I think that I give the impression of being overly critical of Japan. When visitors to a foreign country first arrive, they filter everything through a veil of novelty. After more than a few years, however, what was once ‘quaint’ seems backwards or reactionary. Quirky idiosyncracies evolve into one of two beasts: constant irritations or baffling mysteries, both of which serve to remind the expatriate that they are not-of-this-place.
After returning from Korea, I wrote about my first impressions (interpolation based on a few scattered cutural data points) and qualified them as a type of generalization. I think that informal impressions are as valuable as academic discourses about a country or culture; each form illuminates a subject in a different way, but both forms reflect the personality and prejudice of their authors.
There is a third type of generalization that applies specifically to my critiques on Japan. It is the generaliation born of an outsider’s long-term observations. When you are part of a culture, you live inside its walls. You are fully enclosed. Changes to your reality come from within this enclosure because you have no other tools or materials from which you can work. The walls of these cultural wombs are one-way transparencies, however, and semi-permeable ones at that. An outsider can see everything that is going on within, and is seen in return as a foreigner to the natices. Tourist’s rarely attempt to step inside this bubble; they can rarely find an opening. I doubt that any such openings exist. Even if I were to live in Japan or Canada or Europe for the rest of my life, I would still feel slightly out of place, alien.
Live as an outsider for long enough, however, and you will find that you can approach this enclosure, even press against it or move around inside it, but you will find that there is a limit to how thin that membrane can really stretch.
A cultural condom.
An outsider is in an advantageous position. They are afforded an arial view of the workings within that an insider may never achieve. They have another dimension of perspective which they can apply to the inner workings of a culture. Whereas an insider might be blinded by infinite variation, the outsider paints his observations with a broader brush (for better or worse). Natives work with the resources they have within the bubble of their collective context, but an outsider has a whole other set of tools and schemas. Trouble arises when the outsider tries to mend with his particular toobox what he sees as a weakness in another culture.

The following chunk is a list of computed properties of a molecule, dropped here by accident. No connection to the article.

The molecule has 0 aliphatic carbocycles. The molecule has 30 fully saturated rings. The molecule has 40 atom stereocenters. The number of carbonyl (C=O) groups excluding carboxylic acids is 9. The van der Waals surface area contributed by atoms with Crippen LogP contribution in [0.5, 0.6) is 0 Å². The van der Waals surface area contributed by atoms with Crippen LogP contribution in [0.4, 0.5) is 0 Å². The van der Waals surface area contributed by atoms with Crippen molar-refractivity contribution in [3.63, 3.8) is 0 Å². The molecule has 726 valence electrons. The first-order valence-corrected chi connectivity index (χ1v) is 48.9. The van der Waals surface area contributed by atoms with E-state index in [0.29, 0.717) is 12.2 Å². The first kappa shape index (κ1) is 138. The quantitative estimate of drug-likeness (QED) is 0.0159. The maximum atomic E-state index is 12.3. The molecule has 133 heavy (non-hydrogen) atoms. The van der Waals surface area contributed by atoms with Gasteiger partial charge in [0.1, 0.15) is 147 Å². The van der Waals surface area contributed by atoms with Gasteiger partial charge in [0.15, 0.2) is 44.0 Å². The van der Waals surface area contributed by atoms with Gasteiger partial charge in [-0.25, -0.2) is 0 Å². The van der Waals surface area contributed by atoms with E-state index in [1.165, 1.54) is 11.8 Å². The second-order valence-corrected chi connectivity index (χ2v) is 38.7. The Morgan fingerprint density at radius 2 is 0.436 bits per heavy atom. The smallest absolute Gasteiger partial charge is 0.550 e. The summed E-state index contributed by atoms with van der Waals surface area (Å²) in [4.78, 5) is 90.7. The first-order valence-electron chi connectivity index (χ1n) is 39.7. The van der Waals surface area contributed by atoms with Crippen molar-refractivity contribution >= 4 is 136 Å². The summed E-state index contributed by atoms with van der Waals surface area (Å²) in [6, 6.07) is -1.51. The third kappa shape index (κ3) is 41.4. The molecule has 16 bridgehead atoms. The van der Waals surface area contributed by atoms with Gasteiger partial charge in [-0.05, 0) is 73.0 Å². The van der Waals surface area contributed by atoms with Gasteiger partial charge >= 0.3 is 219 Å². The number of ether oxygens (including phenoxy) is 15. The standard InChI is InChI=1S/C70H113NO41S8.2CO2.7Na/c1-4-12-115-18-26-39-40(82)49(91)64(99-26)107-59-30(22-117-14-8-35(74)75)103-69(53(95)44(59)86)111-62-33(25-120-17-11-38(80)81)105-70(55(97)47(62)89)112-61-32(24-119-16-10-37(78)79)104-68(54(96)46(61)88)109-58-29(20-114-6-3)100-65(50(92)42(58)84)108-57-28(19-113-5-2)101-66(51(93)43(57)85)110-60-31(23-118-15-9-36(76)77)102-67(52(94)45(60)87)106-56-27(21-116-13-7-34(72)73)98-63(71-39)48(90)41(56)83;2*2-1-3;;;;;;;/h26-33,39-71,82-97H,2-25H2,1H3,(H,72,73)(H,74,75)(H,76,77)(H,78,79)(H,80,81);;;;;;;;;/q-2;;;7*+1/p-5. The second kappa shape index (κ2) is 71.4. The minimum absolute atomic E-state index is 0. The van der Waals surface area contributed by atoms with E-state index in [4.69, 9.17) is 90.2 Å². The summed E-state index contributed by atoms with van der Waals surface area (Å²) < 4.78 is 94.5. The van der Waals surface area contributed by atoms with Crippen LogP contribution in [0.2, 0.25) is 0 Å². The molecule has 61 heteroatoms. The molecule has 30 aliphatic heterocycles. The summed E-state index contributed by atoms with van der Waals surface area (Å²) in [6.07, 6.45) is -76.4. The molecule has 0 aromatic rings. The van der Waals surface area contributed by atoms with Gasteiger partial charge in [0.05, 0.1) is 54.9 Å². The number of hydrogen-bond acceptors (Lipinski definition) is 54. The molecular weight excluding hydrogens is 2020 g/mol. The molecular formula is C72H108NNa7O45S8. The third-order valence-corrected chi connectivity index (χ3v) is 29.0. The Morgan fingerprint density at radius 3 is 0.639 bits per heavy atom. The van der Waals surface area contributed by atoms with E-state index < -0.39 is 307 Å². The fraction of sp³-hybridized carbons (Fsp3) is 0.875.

This year marks an idealogical threshold for me. As of December 31, 2006, I will no longer have spent the majority of my recallable life in any one country: 11 years in the USA, 3 years in Canada, and 8 years in Japan/Taiwan (since age 6).
I feel the effects of this personal milestone already. When I travel in the USA, I feel very similar to the way I feel travelling in any other foreign country. I have the advantage of mastery of the language, but I have to make as concious an effort at adapting to the local customs and attitudes as I do in any other country.
There are different standards of dress, of decorum, of conversation, of discourse. There are a whole new set of ideaologies, mythologies, and assumptions. It is a whole world view, and one that is as backwards and strange as any other country’s.
My point is that I am not overly critical of Japan; I am just as critical of Japan as I should be. I am as critical of Canada and the United States; I just haven’t had the occation to write about such criticisms here. I admit that my descriptions of Japan have been a little bit negative and general; I will be fixing that balance in my last six weeks here by focusing on those aspects of modern Japan that still make me happy to live here after all these years. I also want to write about my exceptional Japanese friends who have helped me understand more of what it means to be Japanese and where I fit into this often counterintuitive society. They are the kind of people that make me happy to be proved wrong time and time again.